Over the last 10-15 years, the forest products industry has migrated away from the vertical integration model. This trend has created a number of challenges within the larger market that have also been more pronounced in the Lake States. Consider the situation in the region as we head into 2Q2016.
Regional paper mills are no longer integrated, which means they no longer own the timberlands that provided 10-30 percent of their raw material requirements. Initially, these mills sold much of their land to Real Estate Investment Trusts (REIT), which operate with the philosophy of generating annual income through the sale of both land and timber.
REITs are now selling land to Timber Investment Management Organizations (TIMO), many of which operate with a philosophy of generating long-term investment income; financial gain is realized at the time the land and timber are sold, which could be years or decades. Timber is harvested less frequently under this structure, which limits the regional timber supply.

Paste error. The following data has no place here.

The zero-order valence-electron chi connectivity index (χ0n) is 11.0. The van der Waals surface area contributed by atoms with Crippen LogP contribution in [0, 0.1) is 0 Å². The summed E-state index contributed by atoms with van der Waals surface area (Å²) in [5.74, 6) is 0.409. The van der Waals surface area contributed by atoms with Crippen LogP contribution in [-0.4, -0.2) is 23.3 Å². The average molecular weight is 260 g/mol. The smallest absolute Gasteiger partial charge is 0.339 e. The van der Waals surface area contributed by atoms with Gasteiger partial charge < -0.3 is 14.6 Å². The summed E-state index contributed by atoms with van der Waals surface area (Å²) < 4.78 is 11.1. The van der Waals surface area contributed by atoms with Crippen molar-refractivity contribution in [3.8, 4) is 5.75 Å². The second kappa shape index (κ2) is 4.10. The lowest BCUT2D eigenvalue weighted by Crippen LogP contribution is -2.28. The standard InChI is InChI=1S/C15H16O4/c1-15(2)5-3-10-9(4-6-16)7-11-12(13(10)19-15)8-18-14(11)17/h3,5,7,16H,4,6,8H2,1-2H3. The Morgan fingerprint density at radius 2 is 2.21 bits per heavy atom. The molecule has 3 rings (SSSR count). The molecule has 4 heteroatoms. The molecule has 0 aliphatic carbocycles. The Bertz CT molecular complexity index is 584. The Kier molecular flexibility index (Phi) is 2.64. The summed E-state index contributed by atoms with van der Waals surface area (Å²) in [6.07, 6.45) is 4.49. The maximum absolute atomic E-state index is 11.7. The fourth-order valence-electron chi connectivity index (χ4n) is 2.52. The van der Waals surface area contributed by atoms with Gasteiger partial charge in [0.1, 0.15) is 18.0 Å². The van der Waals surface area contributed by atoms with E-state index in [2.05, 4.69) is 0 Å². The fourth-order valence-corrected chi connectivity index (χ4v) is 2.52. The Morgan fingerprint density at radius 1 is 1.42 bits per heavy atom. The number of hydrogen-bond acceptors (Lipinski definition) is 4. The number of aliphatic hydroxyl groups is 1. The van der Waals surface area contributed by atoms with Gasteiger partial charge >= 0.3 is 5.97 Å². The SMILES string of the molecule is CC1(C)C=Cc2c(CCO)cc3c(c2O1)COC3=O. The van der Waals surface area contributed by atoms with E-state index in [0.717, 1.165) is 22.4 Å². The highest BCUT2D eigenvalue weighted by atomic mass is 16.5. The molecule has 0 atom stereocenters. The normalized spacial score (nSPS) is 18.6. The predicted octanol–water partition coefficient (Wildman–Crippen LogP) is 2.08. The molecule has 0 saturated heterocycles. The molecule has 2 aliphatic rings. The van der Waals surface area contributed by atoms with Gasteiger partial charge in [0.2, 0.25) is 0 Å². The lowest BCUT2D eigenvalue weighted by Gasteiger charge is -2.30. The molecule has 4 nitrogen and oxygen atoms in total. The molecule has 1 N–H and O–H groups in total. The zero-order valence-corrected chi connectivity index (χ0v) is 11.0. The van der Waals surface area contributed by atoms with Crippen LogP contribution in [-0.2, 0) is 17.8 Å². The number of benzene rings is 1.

As the forest ownership dynamic has changed, many FSAs have expired, and much of the available wood supply from previously-owned paper mill land is no longer as available from TIMOs, as they are structured to allow more valuable timber to mature on the stump before harvesting. There is very limited, if any, opportunity to change TIMO management structure and objectives for land ownership to generate more timber from these lands.
With over 50% in NIPF timberland ownership arrangements, wood from these lands is critical to the regional supply. However, timber from the existing, fractured NIPF structure requires more sales and involves more landowners to generate the same amount of available wood.